The financial implications of getting a divorce are often the most complicated part of the separation process. You’ve got to untangle your finances, resolve homeownership issues and settle any unpaid debts accrued during your marriage. If you have kids, you’ll also need to consider whether you or your spouse is entitled to alimony or child support.
Although the two terms are often used interchangeably, it’s important not to get them confused. Keep reading to find out the difference between child support and alimony.
What is Alimony?
Alimony, or spousal support, is an amount paid from one spouse to another following a divorce. Usually, the payment is awarded by a judge as part of a separation or divorce agreement. The payments themselves can be ordered for a set time, indefinitely, or until the spouse receiving the payments remarries, depending on your circumstances.
Broadly speaking, alimony aims to support the spouse on the lowest income or no income at all, as is the case with stay-at-home moms and dads. The repayment amount will take into account the financial health of both parties to ensure neither party’s quality of life suffers as a result of the separation. The judge will also consider whether the spouse on the lowest income made sacrifices, such as giving up a career to raise your children, and how that affects their place in the job market should they re-enter it.
Other factors taken into account when establishing an alimony settlement include:
- Each spouse’s income and employment situation
- Their living expenses
- How assets were divided in the divorce
- The length of the marriage
- Each spouse’s age
It’s worth noting that alimony is not automatically included in a divorce settlement, so you should never leave it up to chance. The spouse requiring the alimony needs to request it through the family court.
What’s the Difference Between Child Support and Alimony?
Whilst alimony provides financial support to the spouse; child support is paid by one parent to the other to provide financial assistance to a child or children. Usually, child support is paid to the parent with custody of the children or to the person with whom the children reside.
The amount of child support that’s paid, depends on the financial situation of both spouses, where you live, and how you share childcare responsibilities. In general, child support is designed to maintain a child’s standard of living and cover their basic needs. are covered. The money can be used to pay for necessities like:
- Housing costs, including the rent or mortgage repayments on the child’s home and proper maintenance to ensure their living environment is safe
- Food, clothing, toys, books, and furnishings for the child
- Medical bills and insurance, including dental care and glasses if needed
- School expenses, including books, supplies, clothing, and fee’s if applicable
- Extracurricular activities such as sports and summer camps
Child support laws vary by state. So if you have a child support agreement issued in Illinois and one spouse relocates to California, things can become more complicated. Always speak to a lawyer if you suspect that you or your ex’s circumstances will change soon.
Child Support VS Alimony: What Type of Support is Best for Me?
When you’re comparing child support to alimony, it’s important to remember why you require financial support in the first place. If you’re concerned about the costs of providing for your children, you need to request child support. If you’re concerned that your standard of living will decline after your divorce you should discuss your alimony options with a dedicated alimony attorney.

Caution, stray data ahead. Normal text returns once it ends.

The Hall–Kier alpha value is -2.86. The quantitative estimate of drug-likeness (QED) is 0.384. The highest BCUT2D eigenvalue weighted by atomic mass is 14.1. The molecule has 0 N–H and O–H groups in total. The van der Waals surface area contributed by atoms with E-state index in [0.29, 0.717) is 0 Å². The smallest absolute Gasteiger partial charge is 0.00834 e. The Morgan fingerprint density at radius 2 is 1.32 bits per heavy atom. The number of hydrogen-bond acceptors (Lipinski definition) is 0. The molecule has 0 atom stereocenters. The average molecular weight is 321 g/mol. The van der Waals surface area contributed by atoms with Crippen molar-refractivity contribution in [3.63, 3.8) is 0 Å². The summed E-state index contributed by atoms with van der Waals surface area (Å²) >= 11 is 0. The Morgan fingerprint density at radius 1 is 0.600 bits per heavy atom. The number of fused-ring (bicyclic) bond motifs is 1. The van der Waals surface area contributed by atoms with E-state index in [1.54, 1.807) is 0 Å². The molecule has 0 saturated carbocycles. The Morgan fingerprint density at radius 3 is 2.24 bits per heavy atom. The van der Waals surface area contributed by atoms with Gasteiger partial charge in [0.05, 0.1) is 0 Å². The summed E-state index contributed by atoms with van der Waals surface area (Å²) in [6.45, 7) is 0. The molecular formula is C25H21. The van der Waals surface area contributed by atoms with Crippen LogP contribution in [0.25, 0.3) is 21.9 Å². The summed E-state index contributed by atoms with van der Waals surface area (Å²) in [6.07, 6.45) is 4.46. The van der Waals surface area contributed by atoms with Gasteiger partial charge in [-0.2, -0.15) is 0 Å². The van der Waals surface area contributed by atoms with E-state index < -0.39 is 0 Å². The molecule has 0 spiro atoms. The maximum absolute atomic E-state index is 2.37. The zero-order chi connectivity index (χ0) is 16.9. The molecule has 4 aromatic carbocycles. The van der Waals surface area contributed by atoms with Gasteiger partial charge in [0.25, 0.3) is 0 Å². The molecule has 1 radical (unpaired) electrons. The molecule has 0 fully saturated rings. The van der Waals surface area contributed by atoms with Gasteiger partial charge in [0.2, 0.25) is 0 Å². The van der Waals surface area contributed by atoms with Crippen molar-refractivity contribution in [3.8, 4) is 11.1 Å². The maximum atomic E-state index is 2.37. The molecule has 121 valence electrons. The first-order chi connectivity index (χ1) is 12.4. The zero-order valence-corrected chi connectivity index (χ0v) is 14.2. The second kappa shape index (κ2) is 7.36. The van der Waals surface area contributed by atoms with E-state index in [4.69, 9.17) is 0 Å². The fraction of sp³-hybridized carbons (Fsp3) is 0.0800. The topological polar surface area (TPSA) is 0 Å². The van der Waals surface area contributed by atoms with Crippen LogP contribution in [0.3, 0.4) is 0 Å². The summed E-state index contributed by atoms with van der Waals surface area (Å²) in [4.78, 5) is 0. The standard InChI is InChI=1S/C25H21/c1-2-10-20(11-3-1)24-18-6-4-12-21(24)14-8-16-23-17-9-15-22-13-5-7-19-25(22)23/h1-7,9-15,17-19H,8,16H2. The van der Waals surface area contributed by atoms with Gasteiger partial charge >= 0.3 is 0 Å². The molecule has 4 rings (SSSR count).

One of the major differences between alimony and child support is that alimony repayments can be taxed. If you are the beneficiary of the payments, you’ll need to claim them as taxable income on your tax return. Conversely, if you’re the payee, you can deduct the payments from your return and qualify for a tax break.
Child support, on the other hand, isn’t taxable because it’s intended to benefit children, not the parent that receives the payment. It’s also non-deductible for the parent who makes the payments.
Do I Qualify for Alimony?
Qualifying for child support is simple. You need to have children!
Qualifying for alimony repayments is a little more complex. The IRS has specific requirements that must be met to receive spousal support payments.
To qualify, ex-spouses need to meet the following criteria:
- They cannot file a joint tax return.
- Payments must be in cash, by check, or by money order
- Payments must be explicitly outlined in a divorce or separation agreement
- The payments cannot be categorized as something other than alimony
- Spouses do not live in the same residence when receiving or sending payments
- There’s no liability to continue the payments if the receiving spouse dies
- Payments are not treated as child support or as settlement for property
If you start paying or receiving alimony and your eligibility against the above criteria changes, you need to discuss your circumstances with your lawyer. For example, if you and your ex get back together following your separation and start to share a home again, your entitlement will change.
The Bottom Line? Always Talk to an Attorney First
Whether you’re at loggerheads during your divorce or managing the proceedings peacefully, one thing is always true; the wellbeing of your kids comes first. Navigating your finances following a separation is complicated, so speak to an experienced attorney who can guide you through the process. They’ll be able to advise on your circumstances and get the best settlement for you and your children.
If this post has helped you understand the difference between child support and alimony, check out the rest of our site for more legal tips and advice.